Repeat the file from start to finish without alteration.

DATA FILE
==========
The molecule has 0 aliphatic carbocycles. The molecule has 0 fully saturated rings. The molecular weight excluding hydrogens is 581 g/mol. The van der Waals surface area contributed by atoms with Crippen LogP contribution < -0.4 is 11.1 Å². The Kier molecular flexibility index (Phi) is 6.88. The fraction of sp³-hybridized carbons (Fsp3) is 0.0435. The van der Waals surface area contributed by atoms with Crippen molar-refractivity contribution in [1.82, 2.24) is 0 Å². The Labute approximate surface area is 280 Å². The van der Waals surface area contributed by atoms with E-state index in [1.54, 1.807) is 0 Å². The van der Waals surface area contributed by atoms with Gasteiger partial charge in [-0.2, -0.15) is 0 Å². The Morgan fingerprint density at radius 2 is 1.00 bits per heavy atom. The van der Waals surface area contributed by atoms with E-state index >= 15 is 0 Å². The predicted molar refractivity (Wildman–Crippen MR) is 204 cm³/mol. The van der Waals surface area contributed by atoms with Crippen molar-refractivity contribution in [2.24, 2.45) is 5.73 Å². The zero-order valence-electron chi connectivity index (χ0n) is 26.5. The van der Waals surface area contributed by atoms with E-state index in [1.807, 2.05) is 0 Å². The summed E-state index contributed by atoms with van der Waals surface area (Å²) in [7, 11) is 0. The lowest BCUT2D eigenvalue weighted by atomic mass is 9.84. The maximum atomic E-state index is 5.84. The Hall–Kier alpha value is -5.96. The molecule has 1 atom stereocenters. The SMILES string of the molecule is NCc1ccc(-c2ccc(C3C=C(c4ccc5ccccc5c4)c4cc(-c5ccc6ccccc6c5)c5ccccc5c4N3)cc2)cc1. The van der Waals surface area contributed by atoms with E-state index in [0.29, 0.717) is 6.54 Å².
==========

The molecule has 0 aliphatic carbocycles. The molecule has 0 fully saturated rings. The molecular weight excluding hydrogens is 581 g/mol. The van der Waals surface area contributed by atoms with Crippen LogP contribution < -0.4 is 11.1 Å². The Kier molecular flexibility index (Phi) is 6.88. The fraction of sp³-hybridized carbons (Fsp3) is 0.0435. The van der Waals surface area contributed by atoms with Crippen molar-refractivity contribution in [1.82, 2.24) is 0 Å². The Labute approximate surface area is 280 Å². The van der Waals surface area contributed by atoms with E-state index in [1.54, 1.807) is 0 Å². The van der Waals surface area contributed by atoms with Gasteiger partial charge in [-0.2, -0.15) is 0 Å². The Morgan fingerprint density at radius 2 is 1.00 bits per heavy atom. The van der Waals surface area contributed by atoms with E-state index >= 15 is 0 Å². The predicted molar refractivity (Wildman–Crippen MR) is 204 cm³/mol. The van der Waals surface area contributed by atoms with Crippen molar-refractivity contribution in [2.24, 2.45) is 5.73 Å². The zero-order valence-electron chi connectivity index (χ0n) is 26.5. The van der Waals surface area contributed by atoms with E-state index in [1.807, 2.05) is 0 Å². The summed E-state index contributed by atoms with van der Waals surface area (Å²) in [7, 11) is 0. The lowest BCUT2D eigenvalue weighted by atomic mass is 9.84. The maximum atomic E-state index is 5.84. The Hall–Kier alpha value is -5.96. The molecule has 1 atom stereocenters. The SMILES string of the molecule is NCc1ccc(-c2ccc(C3C=C(c4ccc5ccccc5c4)c4cc(-c5ccc6ccccc6c5)c5ccccc5c4N3)cc2)cc1. The van der Waals surface area contributed by atoms with E-state index in [0.29, 0.717) is 6.54 Å².